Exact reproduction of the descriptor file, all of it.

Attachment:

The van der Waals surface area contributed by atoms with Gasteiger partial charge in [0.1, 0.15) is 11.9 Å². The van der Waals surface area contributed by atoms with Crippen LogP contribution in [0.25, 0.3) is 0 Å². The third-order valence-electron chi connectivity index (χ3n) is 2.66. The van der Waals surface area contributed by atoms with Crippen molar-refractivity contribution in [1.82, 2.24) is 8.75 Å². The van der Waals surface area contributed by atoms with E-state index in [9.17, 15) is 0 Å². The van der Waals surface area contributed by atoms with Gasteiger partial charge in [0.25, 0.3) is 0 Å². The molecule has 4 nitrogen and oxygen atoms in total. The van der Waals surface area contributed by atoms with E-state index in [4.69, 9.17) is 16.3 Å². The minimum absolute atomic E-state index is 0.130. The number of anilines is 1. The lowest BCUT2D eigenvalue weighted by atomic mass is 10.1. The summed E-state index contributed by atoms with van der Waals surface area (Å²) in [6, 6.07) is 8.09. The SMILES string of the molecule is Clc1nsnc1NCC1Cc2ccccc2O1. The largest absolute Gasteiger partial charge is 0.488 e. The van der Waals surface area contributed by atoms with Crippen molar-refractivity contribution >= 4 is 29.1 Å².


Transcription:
The van der Waals surface area contributed by atoms with Gasteiger partial charge in [0.1, 0.15) is 11.9 Å². The van der Waals surface area contributed by atoms with Crippen LogP contribution in [0.25, 0.3) is 0 Å². The third-order valence-electron chi connectivity index (χ3n) is 2.66. The van der Waals surface area contributed by atoms with Crippen molar-refractivity contribution in [1.82, 2.24) is 8.75 Å². The van der Waals surface area contributed by atoms with E-state index in [9.17, 15) is 0 Å². The van der Waals surface area contributed by atoms with Gasteiger partial charge in [0.25, 0.3) is 0 Å². The molecule has 4 nitrogen and oxygen atoms in total. The van der Waals surface area contributed by atoms with E-state index in [4.69, 9.17) is 16.3 Å². The minimum absolute atomic E-state index is 0.130. The number of anilines is 1. The lowest BCUT2D eigenvalue weighted by atomic mass is 10.1. The summed E-state index contributed by atoms with van der Waals surface area (Å²) in [6, 6.07) is 8.09. The SMILES string of the molecule is Clc1nsnc1NCC1Cc2ccccc2O1. The largest absolute Gasteiger partial charge is 0.488 e. The van der Waals surface area contributed by atoms with Crippen molar-refractivity contribution >= 4 is 29.1 Å².